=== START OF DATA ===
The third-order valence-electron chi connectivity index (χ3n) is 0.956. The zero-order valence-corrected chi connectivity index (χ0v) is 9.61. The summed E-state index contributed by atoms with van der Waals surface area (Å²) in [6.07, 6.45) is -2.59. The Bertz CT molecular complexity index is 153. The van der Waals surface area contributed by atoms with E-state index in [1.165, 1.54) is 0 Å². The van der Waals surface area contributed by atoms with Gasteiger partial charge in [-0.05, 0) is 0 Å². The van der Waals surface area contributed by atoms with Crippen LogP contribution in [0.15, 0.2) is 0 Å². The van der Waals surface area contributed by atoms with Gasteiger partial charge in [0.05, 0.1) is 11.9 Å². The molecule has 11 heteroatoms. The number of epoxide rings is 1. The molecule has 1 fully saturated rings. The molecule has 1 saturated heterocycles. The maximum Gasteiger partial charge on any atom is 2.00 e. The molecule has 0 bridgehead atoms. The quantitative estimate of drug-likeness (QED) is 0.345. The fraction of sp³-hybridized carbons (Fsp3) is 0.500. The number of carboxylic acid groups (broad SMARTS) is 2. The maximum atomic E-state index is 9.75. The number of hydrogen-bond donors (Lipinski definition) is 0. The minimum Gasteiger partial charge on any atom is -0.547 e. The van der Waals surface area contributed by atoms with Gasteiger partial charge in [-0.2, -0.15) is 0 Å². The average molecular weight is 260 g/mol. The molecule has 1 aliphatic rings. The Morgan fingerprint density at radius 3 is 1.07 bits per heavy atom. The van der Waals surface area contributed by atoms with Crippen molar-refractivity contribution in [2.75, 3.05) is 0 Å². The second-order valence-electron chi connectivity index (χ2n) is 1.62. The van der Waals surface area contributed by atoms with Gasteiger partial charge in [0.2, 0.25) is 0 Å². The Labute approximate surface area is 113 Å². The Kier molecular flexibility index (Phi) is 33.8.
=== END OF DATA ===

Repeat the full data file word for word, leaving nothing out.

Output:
The third-order valence-electron chi connectivity index (χ3n) is 0.956. The zero-order valence-corrected chi connectivity index (χ0v) is 9.61. The summed E-state index contributed by atoms with van der Waals surface area (Å²) in [6.07, 6.45) is -2.59. The Bertz CT molecular complexity index is 153. The van der Waals surface area contributed by atoms with E-state index in [1.165, 1.54) is 0 Å². The van der Waals surface area contributed by atoms with Gasteiger partial charge in [-0.05, 0) is 0 Å². The van der Waals surface area contributed by atoms with Crippen LogP contribution in [0.15, 0.2) is 0 Å². The van der Waals surface area contributed by atoms with Gasteiger partial charge in [0.05, 0.1) is 11.9 Å². The molecule has 11 heteroatoms. The number of epoxide rings is 1. The molecule has 1 fully saturated rings. The molecule has 1 saturated heterocycles. The maximum Gasteiger partial charge on any atom is 2.00 e. The molecule has 0 bridgehead atoms. The quantitative estimate of drug-likeness (QED) is 0.345. The fraction of sp³-hybridized carbons (Fsp3) is 0.500. The number of carboxylic acid groups (broad SMARTS) is 2. The maximum atomic E-state index is 9.75. The number of hydrogen-bond donors (Lipinski definition) is 0. The minimum Gasteiger partial charge on any atom is -0.547 e. The van der Waals surface area contributed by atoms with Gasteiger partial charge in [-0.2, -0.15) is 0 Å². The average molecular weight is 260 g/mol. The molecule has 1 aliphatic rings. The Morgan fingerprint density at radius 3 is 1.07 bits per heavy atom. The van der Waals surface area contributed by atoms with Crippen molar-refractivity contribution in [2.75, 3.05) is 0 Å². The second-order valence-electron chi connectivity index (χ2n) is 1.62. The van der Waals surface area contributed by atoms with Gasteiger partial charge in [0.2, 0.25) is 0 Å². The Labute approximate surface area is 113 Å². The Kier molecular flexibility index (Phi) is 33.8.